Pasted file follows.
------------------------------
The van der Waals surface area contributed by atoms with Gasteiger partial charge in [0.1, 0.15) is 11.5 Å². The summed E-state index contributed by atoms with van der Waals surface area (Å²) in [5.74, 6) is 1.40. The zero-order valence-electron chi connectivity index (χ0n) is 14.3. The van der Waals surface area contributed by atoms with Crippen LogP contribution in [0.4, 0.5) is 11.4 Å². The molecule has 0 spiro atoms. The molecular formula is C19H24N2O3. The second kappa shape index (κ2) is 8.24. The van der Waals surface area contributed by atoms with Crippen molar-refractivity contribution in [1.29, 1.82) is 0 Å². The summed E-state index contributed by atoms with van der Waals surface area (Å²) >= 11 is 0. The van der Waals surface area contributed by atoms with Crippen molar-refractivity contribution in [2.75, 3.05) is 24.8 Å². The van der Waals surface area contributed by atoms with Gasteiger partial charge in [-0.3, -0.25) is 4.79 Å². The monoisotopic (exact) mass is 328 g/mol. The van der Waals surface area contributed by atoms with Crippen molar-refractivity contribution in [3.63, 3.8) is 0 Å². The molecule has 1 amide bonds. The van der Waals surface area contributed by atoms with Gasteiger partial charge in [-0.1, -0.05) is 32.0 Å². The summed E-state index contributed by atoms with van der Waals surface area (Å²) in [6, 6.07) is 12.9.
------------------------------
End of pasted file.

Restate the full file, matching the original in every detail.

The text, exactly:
The van der Waals surface area contributed by atoms with Gasteiger partial charge in [0.1, 0.15) is 11.5 Å². The summed E-state index contributed by atoms with van der Waals surface area (Å²) in [5.74, 6) is 1.40. The zero-order valence-electron chi connectivity index (χ0n) is 14.3. The van der Waals surface area contributed by atoms with Crippen LogP contribution in [0.4, 0.5) is 11.4 Å². The molecule has 0 spiro atoms. The molecular formula is C19H24N2O3. The second kappa shape index (κ2) is 8.24. The van der Waals surface area contributed by atoms with Crippen molar-refractivity contribution in [1.29, 1.82) is 0 Å². The summed E-state index contributed by atoms with van der Waals surface area (Å²) >= 11 is 0. The van der Waals surface area contributed by atoms with Crippen molar-refractivity contribution in [2.75, 3.05) is 24.8 Å². The van der Waals surface area contributed by atoms with Gasteiger partial charge in [-0.3, -0.25) is 4.79 Å². The monoisotopic (exact) mass is 328 g/mol. The van der Waals surface area contributed by atoms with Crippen molar-refractivity contribution in [3.63, 3.8) is 0 Å². The molecule has 1 amide bonds. The van der Waals surface area contributed by atoms with Gasteiger partial charge in [-0.1, -0.05) is 32.0 Å². The summed E-state index contributed by atoms with van der Waals surface area (Å²) in [6, 6.07) is 12.9.